“What’s going on here?” I said to no one in particular. I ignored and evaded the host’s stare as they night went on; winding through the revelers who were oblivious to this strange game of cat and mouse. Finally, he disappeared. Sighing, I stood near a gaggle of girls. I could not feel him staring at me. After thirty minutes passed, a hush settled over the house. Time seemed to slow. Crabain commanded,

“Do not touch the paper.”

I watched the hexagonal paper with thick black lines drawn over it float from Crabain’s cupped hands. No one moved. The paper was heading straight for Lizzie who was near the bar. Lizzie was staring, not moving. The paper glowed faintly around scorched edges. It might have been stuck in the fire. I ran, pushed people aside, leaping over the couch. Stretching my fingers, I touched the paper before it touched Lizzie. The paper disappeared with a sprinkle of sparks.

I glared at Crabain, ignoring the yearning in his eyes. I walked past him as he licked his lips. I felt spider webs of chill and pain, frost bite and fire gush over me. Collapsing, I hit the floor and convulsed. My left cheek melted into the floor and I shook. After the wave was through and I had found my breath, I stood weakly. I walked to the living room but fell before the second step due to another wave of pain. This pain was worse. It was like my blood had turned to fire and was burning through my veins. I probably screamed.

“Told you not to touch it.” Crabain mocked, brushing past.

Fire burned through me eternally. There were shorter and shorter intervals between stronger and stronger waves until the pain was gone. I didn’t get up for awhile. No one noticed me anymore. They were miming drinking, dancing to unheard music, and eating snacks I could not see. They chatted and never stepped on me. I was there but I wasn’t. I wiped tears off my face and wished for a drink of water. I sat up gingerly. Shaking, I stumbled past the revelers and found a quiet corner. I wanted to hide from Crabain. My skin felt hot still, except my neck. I touched the blue and white quartz necklace on its leather cord. The stones were cold and peaceful. Just as a peaceful brook on a mountain top the stones calmed me until I felt quite normal again. Strength seeped back to me.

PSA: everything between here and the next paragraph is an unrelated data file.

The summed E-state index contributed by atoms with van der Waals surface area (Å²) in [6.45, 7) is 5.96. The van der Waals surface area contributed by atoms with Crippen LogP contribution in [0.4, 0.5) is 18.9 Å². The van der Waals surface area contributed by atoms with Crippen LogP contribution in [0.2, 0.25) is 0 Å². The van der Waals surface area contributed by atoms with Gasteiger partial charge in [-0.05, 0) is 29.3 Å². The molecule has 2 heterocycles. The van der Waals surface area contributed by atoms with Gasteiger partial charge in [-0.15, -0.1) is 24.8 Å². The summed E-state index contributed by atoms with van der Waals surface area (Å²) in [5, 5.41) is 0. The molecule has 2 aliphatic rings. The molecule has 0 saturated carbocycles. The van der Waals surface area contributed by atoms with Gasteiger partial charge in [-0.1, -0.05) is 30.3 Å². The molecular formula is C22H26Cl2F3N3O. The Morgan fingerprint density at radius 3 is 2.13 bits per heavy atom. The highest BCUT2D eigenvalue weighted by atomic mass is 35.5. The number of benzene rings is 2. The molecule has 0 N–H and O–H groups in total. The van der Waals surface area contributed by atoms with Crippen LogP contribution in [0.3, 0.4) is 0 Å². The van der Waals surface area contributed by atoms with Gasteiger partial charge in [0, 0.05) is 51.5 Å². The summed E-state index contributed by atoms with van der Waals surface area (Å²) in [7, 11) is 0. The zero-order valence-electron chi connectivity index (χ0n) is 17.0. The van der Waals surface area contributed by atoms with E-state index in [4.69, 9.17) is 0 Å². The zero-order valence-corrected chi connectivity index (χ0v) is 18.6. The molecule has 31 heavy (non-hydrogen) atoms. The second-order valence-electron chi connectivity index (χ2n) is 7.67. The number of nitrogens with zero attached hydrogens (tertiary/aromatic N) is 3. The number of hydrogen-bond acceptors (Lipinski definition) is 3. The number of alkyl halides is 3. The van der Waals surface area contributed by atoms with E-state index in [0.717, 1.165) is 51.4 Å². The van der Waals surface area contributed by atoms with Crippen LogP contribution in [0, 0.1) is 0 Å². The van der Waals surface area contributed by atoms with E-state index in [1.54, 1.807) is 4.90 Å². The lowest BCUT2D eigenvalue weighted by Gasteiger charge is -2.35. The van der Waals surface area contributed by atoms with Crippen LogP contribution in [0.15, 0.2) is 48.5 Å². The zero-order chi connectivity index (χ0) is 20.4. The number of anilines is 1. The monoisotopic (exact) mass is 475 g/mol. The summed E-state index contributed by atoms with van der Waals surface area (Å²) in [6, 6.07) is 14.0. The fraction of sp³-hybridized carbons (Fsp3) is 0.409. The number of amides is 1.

I wanted to leave. It was time to go. Crabain strode around the room, his eyes were distant but from time to time he stared at me. I shivered each time he looked at me. I wanted to run away but I was just a little mouse. The necklace warmed me up just as it had cooled me. I made my way through the house looking for Lizzie. I found her sitting on Johnny’s lap.

“Let’s get out of here.” I said.

“But we only just got here.” Lizzie pouted. “It’s only been thirty minutes.” She pointed at the clock.

“The time’s not right. Look, my watch says it’s 3 am. It’s way past eleven unlike what that clock says.”

Lizzie frowned. “If you didn’t want to come, go home! Geez, ruining my fun just because you don’t want to be at a party.”

“But, Lizzie….”

“Everyone leave.” Crabain’s voice cut through the chatter. Everyone filed out the door. The command was not met with grumbles and groans but sighs of relief and grateful smiles. I hurried to join the line halfway up. I pushed through the people but could not go out the door. Lizzie was in front of me. As she stepped over the threshold, her face turned red then paled. She spun, grabbing my hand.

“Not you.” Crabain called. I pushed against the force holding me back but now my feet were rooted to the floor. Lizzie pulled. She enlisted the help of the others. They were unable to pull me through the door. The rest let go but not Lizzie.

Soft footsteps crept up behind me. He leaned around me, slid his hand down my arm and cruelly clamped onto Lizzie’s wrist. Once she dropped one hand, he pushed her other hand off. She gasped and fell to the porch. He pulled my hand back to me and set me out of the way like a good doorstop whose job was done. He shut and locked the door. I blinked.